Posted by: afedorova | 06/08/2011

Prestigious prize boosts efforts to widen access to global health expertise

Distance learning grows and staff and students are rewarded for innovative ideas thanks to Gates Award

This guest blog was written by Donna Bowers and the staff of the London School of Hygiene & Tropical Medicine.

Winning the Gates Award for Global Health in 2009 was a huge honour for us. We were delighted that the work of our staff and students to help disadvantaged people around the world by studying diseases, building health systems and training personnel had been recognised.

With academic and research institutions facing constant funding challenges, it is a joy to see hard work and commitment to the London School of Hygiene & Tropical Medicine’s mission of improving health worldwide rewarded in this way. It seemed appropriate that the $1 million prize money given by the Bill & Melinda Gates Foundation should be used to boost those efforts as much as possible.

The impact of the award has been felt throughout the School and has extended to overseas students, research teams and collaborators.  We celebrated the anniversary of winning the prize with an event in Geneva which honoured the vital role of our alumni in everything we do. When it comes to marketing, communications and fundraising, the Gates Award has served as a fantastic, visible tool. By sending out a clear message about the quality and significance of our output, the Gates Award has helped us to secure funding for student scholarships, buildings development and research support.

After becoming the first British winner of the award two years ago, we set about identifying specific areas which could benefit the most from this valuable prize. We had hundreds of people working on a diverse range of high-profile research in established areas, but we wanted to find a way to better support innovative, smaller-scale projects. With this in mind, we launched the “LSHTM’s Got Talent” competition, which allowed staff to bid on relatively small but useful funds which could make a real difference. The Gates Award has also greatly enhanced what we can offer to students who do not have the time or money to study in London but still want to be trained up to improve global health through our popular Distance Learning programme.

Distance Learning

A significant proportion of the prize has been dedicated to expanding our distance learning (DL) programme. A major success story for the School, this programme has helped thousands of talented people around the world gain the skills and expertise they need to improve public health by providing them with an education at a top institution without forcing them to move home or leave paid employment. Demand for such a flexible approach to education has grown over the last few years, and now we can grow with that demand. We now have 2,700 students in more than 140 countries.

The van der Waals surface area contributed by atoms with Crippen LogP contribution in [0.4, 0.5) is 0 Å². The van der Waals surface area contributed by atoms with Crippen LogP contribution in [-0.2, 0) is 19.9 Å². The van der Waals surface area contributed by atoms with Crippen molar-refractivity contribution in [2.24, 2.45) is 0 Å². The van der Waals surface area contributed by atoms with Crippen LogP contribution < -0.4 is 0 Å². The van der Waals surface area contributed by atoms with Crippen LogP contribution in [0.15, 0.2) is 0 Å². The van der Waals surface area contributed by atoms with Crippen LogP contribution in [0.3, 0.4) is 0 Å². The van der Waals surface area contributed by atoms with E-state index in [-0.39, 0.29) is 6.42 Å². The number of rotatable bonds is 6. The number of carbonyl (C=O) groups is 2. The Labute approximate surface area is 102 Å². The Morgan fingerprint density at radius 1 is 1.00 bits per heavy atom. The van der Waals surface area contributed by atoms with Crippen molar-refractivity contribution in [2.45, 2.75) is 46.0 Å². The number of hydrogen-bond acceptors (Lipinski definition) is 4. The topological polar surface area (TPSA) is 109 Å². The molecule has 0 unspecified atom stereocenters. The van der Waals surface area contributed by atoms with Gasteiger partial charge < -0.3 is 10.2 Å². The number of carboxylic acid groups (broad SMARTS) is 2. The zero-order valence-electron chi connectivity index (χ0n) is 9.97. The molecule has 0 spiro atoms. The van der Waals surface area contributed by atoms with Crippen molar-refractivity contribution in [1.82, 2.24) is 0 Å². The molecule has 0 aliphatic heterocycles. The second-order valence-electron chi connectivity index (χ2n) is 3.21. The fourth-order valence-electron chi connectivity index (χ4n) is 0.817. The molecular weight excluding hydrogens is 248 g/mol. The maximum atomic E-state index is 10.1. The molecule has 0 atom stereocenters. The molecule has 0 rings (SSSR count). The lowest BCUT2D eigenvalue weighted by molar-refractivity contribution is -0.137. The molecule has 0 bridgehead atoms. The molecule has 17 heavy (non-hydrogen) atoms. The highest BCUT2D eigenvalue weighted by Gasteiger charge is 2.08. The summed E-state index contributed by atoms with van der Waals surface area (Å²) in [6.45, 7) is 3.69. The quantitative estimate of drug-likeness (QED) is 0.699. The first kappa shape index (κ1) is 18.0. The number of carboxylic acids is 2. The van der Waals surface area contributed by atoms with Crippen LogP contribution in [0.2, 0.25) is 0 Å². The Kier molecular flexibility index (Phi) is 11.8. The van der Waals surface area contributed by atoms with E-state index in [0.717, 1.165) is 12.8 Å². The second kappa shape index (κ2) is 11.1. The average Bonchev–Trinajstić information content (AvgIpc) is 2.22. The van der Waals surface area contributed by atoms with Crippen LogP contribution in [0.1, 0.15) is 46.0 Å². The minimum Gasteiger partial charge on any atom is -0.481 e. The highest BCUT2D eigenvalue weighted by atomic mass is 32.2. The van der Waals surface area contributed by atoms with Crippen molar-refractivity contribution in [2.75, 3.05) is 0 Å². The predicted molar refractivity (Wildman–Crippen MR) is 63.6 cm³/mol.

Thanks to the Gates Award, we are delighted to report that we will be launching the world’s first MSc course in Global Health Policy by distance learning in September 2011. The prize money has also enabled us to set up new DL modules in pharmaco-epidemiology, infectious diseases and enhanced study skills support for distance learners. In short, the Gates Award has given a significant boost to the enhancement and expansion of our distance learning programme and provided more opportunities for students around the world to gain a valuable education and solid qualifications.

Fieldwork

Many of our doctoral students come up with very exciting and innovative ideas for addressing major health problems but face obstacles in getting hold of sufficient funds for fieldwork. This prestigious award has allowed us to allocate small-scale research awards for students to carry out fieldwork in a range of topical areas.

Staff competition – LSHTM’s Got Talent

As the role of staff in research and teaching was a key factor in the School winning the award, it seemed only fair to give employees the chance to suggest how the prize could be shared out. With this in mind, we ran a special competition which allocated a total of £111,939 for selected projects. Applications were evaluated to see how well they met the requirements of benefiting staff in London or overseas, enhancing the visibility of our work, enabling interaction between employees or promoting green policies to reduce the environmental impact of our work.

In the end, 12 schemes were each awarded part of the competition fund. These included proposals for:

  • Construction of new clinic/office space for the Karonga Prevention Study in Karonga, Malawi
  • A meeting of 14 LSHTM researchers based in Tanzania with some of their key collaborators
  • Visits to Uganda and Tanzania to plan the new East African Diploma in Tropical Medicine and Hygiene
  • A visit by four professional support staff to Swaziland to strengthen the VISION 2020 programme links
  • Meetings of staff and alumni in Afghanistan
  • Support for an evening symposium “Thinking with Insects” at LSHTM
  • Sponsorship for staff taking part in a team walking challenge

Although the full benefits of some of the grants will not come to fruition for some years, the East African DTMH should launch in the autumn.

By providing useful funding to such a wide range of recipients we have ensured the impact of the Gates Award will be felt by future generations for many years to come.


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